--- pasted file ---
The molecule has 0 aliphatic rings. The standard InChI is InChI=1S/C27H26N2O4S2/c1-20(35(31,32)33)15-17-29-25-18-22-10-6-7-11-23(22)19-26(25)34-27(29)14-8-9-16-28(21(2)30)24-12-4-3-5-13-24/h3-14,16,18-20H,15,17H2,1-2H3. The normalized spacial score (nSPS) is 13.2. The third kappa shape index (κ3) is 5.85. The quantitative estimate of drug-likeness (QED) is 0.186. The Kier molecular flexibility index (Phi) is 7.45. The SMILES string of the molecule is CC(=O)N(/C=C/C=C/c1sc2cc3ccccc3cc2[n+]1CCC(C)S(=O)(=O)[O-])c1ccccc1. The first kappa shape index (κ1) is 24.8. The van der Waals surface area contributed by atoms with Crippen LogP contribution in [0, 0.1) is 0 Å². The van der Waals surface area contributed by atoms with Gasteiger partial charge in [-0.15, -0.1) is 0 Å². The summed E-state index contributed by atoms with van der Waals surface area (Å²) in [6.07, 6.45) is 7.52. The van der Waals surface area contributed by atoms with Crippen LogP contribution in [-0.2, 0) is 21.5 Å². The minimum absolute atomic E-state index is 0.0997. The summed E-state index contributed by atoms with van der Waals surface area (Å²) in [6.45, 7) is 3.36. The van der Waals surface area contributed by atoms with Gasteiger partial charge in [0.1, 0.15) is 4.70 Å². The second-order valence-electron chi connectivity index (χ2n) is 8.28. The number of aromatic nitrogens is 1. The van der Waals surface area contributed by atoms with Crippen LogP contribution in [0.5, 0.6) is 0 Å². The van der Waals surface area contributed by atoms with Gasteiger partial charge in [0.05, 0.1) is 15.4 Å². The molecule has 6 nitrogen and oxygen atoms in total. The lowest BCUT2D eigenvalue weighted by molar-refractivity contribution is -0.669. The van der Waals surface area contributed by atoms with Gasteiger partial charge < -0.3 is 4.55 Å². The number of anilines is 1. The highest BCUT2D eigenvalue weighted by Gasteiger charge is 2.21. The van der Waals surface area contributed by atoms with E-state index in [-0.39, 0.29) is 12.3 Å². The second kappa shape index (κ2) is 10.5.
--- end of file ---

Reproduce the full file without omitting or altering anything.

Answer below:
The molecule has 0 aliphatic rings. The standard InChI is InChI=1S/C27H26N2O4S2/c1-20(35(31,32)33)15-17-29-25-18-22-10-6-7-11-23(22)19-26(25)34-27(29)14-8-9-16-28(21(2)30)24-12-4-3-5-13-24/h3-14,16,18-20H,15,17H2,1-2H3. The normalized spacial score (nSPS) is 13.2. The third kappa shape index (κ3) is 5.85. The quantitative estimate of drug-likeness (QED) is 0.186. The Kier molecular flexibility index (Phi) is 7.45. The SMILES string of the molecule is CC(=O)N(/C=C/C=C/c1sc2cc3ccccc3cc2[n+]1CCC(C)S(=O)(=O)[O-])c1ccccc1. The first kappa shape index (κ1) is 24.8. The van der Waals surface area contributed by atoms with Crippen LogP contribution in [0, 0.1) is 0 Å². The van der Waals surface area contributed by atoms with Gasteiger partial charge in [-0.15, -0.1) is 0 Å². The summed E-state index contributed by atoms with van der Waals surface area (Å²) in [6.07, 6.45) is 7.52. The van der Waals surface area contributed by atoms with Crippen LogP contribution in [-0.2, 0) is 21.5 Å². The minimum absolute atomic E-state index is 0.0997. The summed E-state index contributed by atoms with van der Waals surface area (Å²) in [6.45, 7) is 3.36. The van der Waals surface area contributed by atoms with Gasteiger partial charge in [0.1, 0.15) is 4.70 Å². The second-order valence-electron chi connectivity index (χ2n) is 8.28. The number of aromatic nitrogens is 1. The van der Waals surface area contributed by atoms with Crippen LogP contribution in [0.5, 0.6) is 0 Å². The van der Waals surface area contributed by atoms with Gasteiger partial charge in [0.05, 0.1) is 15.4 Å². The molecule has 6 nitrogen and oxygen atoms in total. The lowest BCUT2D eigenvalue weighted by molar-refractivity contribution is -0.669. The van der Waals surface area contributed by atoms with Gasteiger partial charge < -0.3 is 4.55 Å². The number of anilines is 1. The highest BCUT2D eigenvalue weighted by Gasteiger charge is 2.21. The van der Waals surface area contributed by atoms with E-state index in [-0.39, 0.29) is 12.3 Å². The second kappa shape index (κ2) is 10.5.